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Annales Geophysicae An interactive open-access journal of the European Geosciences Union
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Volume 25, issue 12
Ann. Geophys., 25, 2641–2648, 2007
© Author(s) 2007. This work is distributed under
the Creative Commons Attribution 3.0 License.
Ann. Geophys., 25, 2641–2648, 2007
© Author(s) 2007. This work is distributed under
the Creative Commons Attribution 3.0 License.

  02 Jan 2007

02 Jan 2007

Comparison of magnetic field observations of an average magnetic cloud with a simple force free model: the importance of field compression and expansion

R. P. Lepping1, T. W. Narock2,1, and H. Chen3 R. P. Lepping et al.
  • 1NASA, Goddard Space Flight Center, Heliophysics Science Division, Greenbelt, MD 20771, USA
  • 2Goddard Earth and Science Technology Center, University of Maryland, Baltimore County, MD, USA
  • 3River Hill High School, Clarksville MD 21029, USA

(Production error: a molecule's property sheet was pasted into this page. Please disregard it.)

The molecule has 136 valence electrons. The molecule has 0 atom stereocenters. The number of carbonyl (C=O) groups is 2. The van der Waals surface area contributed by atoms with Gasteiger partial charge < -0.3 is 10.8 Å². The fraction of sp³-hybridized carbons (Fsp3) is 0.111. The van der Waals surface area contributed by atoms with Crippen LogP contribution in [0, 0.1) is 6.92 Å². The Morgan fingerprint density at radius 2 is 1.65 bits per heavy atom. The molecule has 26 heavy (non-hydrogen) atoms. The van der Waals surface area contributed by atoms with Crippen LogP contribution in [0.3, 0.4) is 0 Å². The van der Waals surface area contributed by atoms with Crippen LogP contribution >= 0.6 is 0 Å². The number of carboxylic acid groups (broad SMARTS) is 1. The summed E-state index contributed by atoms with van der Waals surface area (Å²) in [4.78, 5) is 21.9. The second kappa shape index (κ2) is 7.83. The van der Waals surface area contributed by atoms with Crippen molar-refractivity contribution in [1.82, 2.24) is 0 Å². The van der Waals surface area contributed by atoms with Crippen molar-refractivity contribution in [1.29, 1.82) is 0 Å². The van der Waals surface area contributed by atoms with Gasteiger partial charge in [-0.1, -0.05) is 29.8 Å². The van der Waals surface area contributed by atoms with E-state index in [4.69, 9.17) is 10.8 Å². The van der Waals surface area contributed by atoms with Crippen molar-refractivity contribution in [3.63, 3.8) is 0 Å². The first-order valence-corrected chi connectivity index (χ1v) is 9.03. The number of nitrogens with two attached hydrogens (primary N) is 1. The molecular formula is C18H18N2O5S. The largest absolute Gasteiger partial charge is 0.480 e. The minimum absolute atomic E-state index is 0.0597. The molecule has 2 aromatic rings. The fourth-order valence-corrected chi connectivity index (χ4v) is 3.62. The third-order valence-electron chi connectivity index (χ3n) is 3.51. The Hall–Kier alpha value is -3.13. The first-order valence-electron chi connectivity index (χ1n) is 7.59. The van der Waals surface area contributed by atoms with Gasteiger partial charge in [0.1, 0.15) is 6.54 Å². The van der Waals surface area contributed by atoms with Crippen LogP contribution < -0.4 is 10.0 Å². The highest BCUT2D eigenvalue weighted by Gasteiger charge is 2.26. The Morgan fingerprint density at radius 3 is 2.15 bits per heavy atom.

Abstract. We investigate the ability of the cylindrically symmetric force-free magnetic cloud (MC) fitting model of Lepping et al. (1990) to faithfully reproduce actual magnetic field observations by examining two quantities: (1) a difference angle, called β, i.e., the angle between the direction of the observed magnetic field (Bobs) and the derived force free model field (Bmod) and (2) the difference in magnitudes between the observed and modeled fields, i.e., ΔB(=|Bobs|−|Bmod|), and a normalized ΔB (i.e., ΔB/<B>) is also examined, all for a judiciously chosen set of 50 WIND interplanetary MCs, based on quality considerations. These three quantities are developed as a percent of MC duration and averaged over this set of MCs to obtain average profiles. It is found that, although <ΔB> and its normalize version are significantly enhanced (from a broad central average value) early in an average MC (and to a lesser extent also late in the MC), the angle <β> is small (less than 8°) and approximately constant all throughout the MC. The field intensity enhancements are due mainly to interaction of the MC with the surrounding solar wind plasma causing field compression at front and rear. For example, for a typical MC, ΔB/<B> is: 0.21±0.27 very early in the MC, −0.11±0.10 at the center (and −0.085±0.12 averaged over the full "central region," i.e., for 30% to 80% of duration), and 0.05±0.29 very late in the MC, showing a double sign change as we travel from front to center to back, in the MC. When individual MCs are examined we find that over 80% of them possess field enhancements within several to many hours of the front boundary, but only about 30% show such enhancements at their rear portions. The enhancement of the MC's front field is also due to MC expansion, but this is usually a lesser effect compared to compression. It is expected that this compression is manifested as significant distortion to the MC's cross-section from the ideal circle, first suggested by Crooker et al. (1990), into a more elliptical/oval shape, as some global MC studies seem to confirm (e.g., Riley and Crooker, 2004) and apparently also as confirmed for local studies of MCs (e.g., Hidalgo et al., 2002; Nieves-Chinchilla et al., 2005).

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